ItemBiallelic CPAMD8 Variants Are a Frequent Cause of Childhood and Juvenile Open-Angle Glaucoma(Elsevier, 2020-01)Purpose Developmental abnormalities of the ocular anterior segment in some cases can lead to ocular hypertension and glaucoma. CPAMD8 is a gene of unknown function recently associated with ocular anterior segment dysgenesis, myopia, and ectopia lentis. We sought to assess the contribution of biallelic CPAMD8 variants to childhood and juvenile open-angle glaucoma. Design Retrospective, multicenter case series. Participants A total of 268 probands and their relatives with a diagnosis of childhood or juvenile open-angle glaucoma. Purpose Developmental abnormalities of the ocular anterior segment in some cases can lead to ocular hypertension and glaucoma. CPAMD8 is a gene of unknown function recently associated with ocular anterior segment dysgenesis, myopia, and ectopia lentis. We sought to assess the contribution of biallelic CPAMD8 variants to childhood and juvenile open-angle glaucoma. Methods Patients underwent a comprehensive ophthalmic assessment, with DNA from patients and their relatives subjected to genome, exome, or capillary sequencing. CPAMD8 RNA expression analysis was performed on tissues dissected from cadaveric human eyes. Main Outcome Measures Diagnostic yield within a cohort of childhood and juvenile open-angle glaucoma, prevalence and risk of ophthalmic phenotypes, and relative expression of CPAMD8 in the human eye. Results We identified rare (allele frequency < 4×10−5) biallelic CPAMD8 variants in 5.7% (5/88) of probands with childhood glaucoma and 2.1% (2/96) of probands with juvenile open-angle glaucoma. When including family members, we identified 11 individuals with biallelic variants in CPAMD8 from 7 unrelated families. Nine of these individuals were diagnosed with glaucoma (9/11, 81.8%), with a mean age at diagnosis of 9.22±14.89 years, and all individuals with glaucoma required 1 or more incisional procedures to control high intraocular pressure. Iris abnormalities were observed in 9 of 11 individuals, cataract was observed in 8 of 11 individuals (72.7%), and retinal detachment was observed in 3 of 11 individuals (27.3%). CPAMD8 expression was highest in neural crest–derived tissues of the adult anterior segment, suggesting that CPAMD8 variation may cause malformation or obstruction of key drainage structures. Conclusions Biallelic CPAMD8 variation was associated with a highly heterogeneous phenotype and in our cohorts was the second most common inherited cause of childhood glaucoma after CYP1B1 and juvenile open-angle glaucoma after MYOC. CPAMD8 sequencing should be considered in the investigation of both childhood and juvenile open-angle glaucoma, particularly when associated with iris abnormalities, cataract, or retinal detachment.
ItemIntraocular Chemotherapy for Vitreoretinal Lymphoma: a review(Wiley, 2019-11-03)Vitreoretinal lymphomas are rare ocular cancers, and the subset of primary central nervous system lymphomas that are based in the posterior eye. These tumours are challenging to treat, and today management generally involves a multispecialty team coordinating a treatment protocol that may include intraocular chemotherapy, ocular irradiation, systemic chemotherapy and/or autologous stem cell transplantation. The ophthalmologist has specific responsibility for the intraocular chemotherapy, which is delivered to the eye by intravitreal injection. The most commonly injected drugs are methotrexate—an anti‐metabolite—and rituximab—an anti‐human B cell monoclonal antibody. A range of intraocular chemotherapy treatment schedules have been described in the medical literature, although to date there have been no randomized clinical trials of these schedules. In this article, we review the development and current status of intraocular chemotherapy for vitreoretinal lymphoma.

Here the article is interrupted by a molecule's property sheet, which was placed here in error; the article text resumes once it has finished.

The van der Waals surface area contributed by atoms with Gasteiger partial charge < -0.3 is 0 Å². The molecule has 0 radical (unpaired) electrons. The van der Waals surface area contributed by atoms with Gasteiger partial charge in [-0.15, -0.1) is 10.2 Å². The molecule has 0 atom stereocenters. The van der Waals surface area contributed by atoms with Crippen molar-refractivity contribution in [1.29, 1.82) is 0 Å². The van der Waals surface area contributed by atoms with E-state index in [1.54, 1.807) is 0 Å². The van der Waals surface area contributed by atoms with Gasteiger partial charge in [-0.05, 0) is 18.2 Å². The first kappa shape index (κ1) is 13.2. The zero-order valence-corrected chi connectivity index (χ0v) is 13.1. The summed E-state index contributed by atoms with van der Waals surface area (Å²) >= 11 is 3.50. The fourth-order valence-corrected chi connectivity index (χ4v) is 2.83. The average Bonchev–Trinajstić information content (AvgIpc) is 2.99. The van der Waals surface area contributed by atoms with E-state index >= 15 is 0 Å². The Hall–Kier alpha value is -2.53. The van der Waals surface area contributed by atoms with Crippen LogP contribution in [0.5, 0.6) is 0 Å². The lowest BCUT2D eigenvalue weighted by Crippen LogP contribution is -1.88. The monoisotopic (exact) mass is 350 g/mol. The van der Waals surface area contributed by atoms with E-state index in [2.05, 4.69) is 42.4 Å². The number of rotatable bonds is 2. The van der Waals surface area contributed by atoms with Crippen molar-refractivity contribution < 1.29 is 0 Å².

ItemPrimary congenital glaucoma due to paternal uniparental isodisomy of chromosome 2 and CYP1B1 deletion(Wiley, 2019-08-01)Background: CYP1B1 variants and deletions are the most common cause of primary congenital glaucoma (PCG). Methods: We investigated an individual with PCG from the Australian and New Zealand Registry of Advanced Glaucoma. We performed sequencing of the CYP1B1 gene, followed by Multiplex Ligation-dependent Probe Amplification and SNP array. Results: We identified a homozygous deletion of the CYP1B1 gene by Multiplex Ligation-dependent Probe Amplification and confirmed that the father was heterozygous for a CYP1B1 deletion but the mother had normal gene copy number. SNP array identified paternal uniparental isodisomy of the entire chromosome 2. Conclusions: This study is the first report of a homozygous CYP1B1 whole gene deletion due to paternal uniparental isodisomy of chromosome 2 as a cause of PCG. These results illustrate the importance of genetic testing in providing appropriate genetic counseling regarding the risks of recurrence.
ItemAutosomal dominant nanophthalmos and high hyperopia associated with a C-terminal frameshift variant in MYRF(Molecular Vision, 2019-09-21)Purpose: Nanophthalmos is a rare subtype of microphthalmia associated with high hyperopia and an increased risk of angle-closure glaucoma. We investigated the genetic cause of nanophthalmos and high hyperopia in an autosomal dominant kindred. Methods: A proband with short axial length, high hyperopia, and dextrocardia was subjected to exome sequencing. Human and rodent gene expression data sets were used to investigate the expression of relevant genes. Results: We identified a segregating heterozygous frameshift variant at the 3′ end of the penultimate exon of MYRF. Using Myc-MYRF chromatin immunoprecipitation data from rat oligodendrocytes, MYRF was found to bind immediately upstream of the transcriptional start site of Tmem98, a gene that itself has been implicated in autosomal dominant nanophthalmos. MYRF and TMEM98 were found to be expressed in the human retina, with a similar pattern of expression across several dissected human eye tissues. Conclusions: C-terminal variants in MYRF, which are expected to escape nonsense-mediated decay, represent a rare cause of autosomal dominant nanophthalmos with or without dextrocardia or congenital diaphragmatic hernia.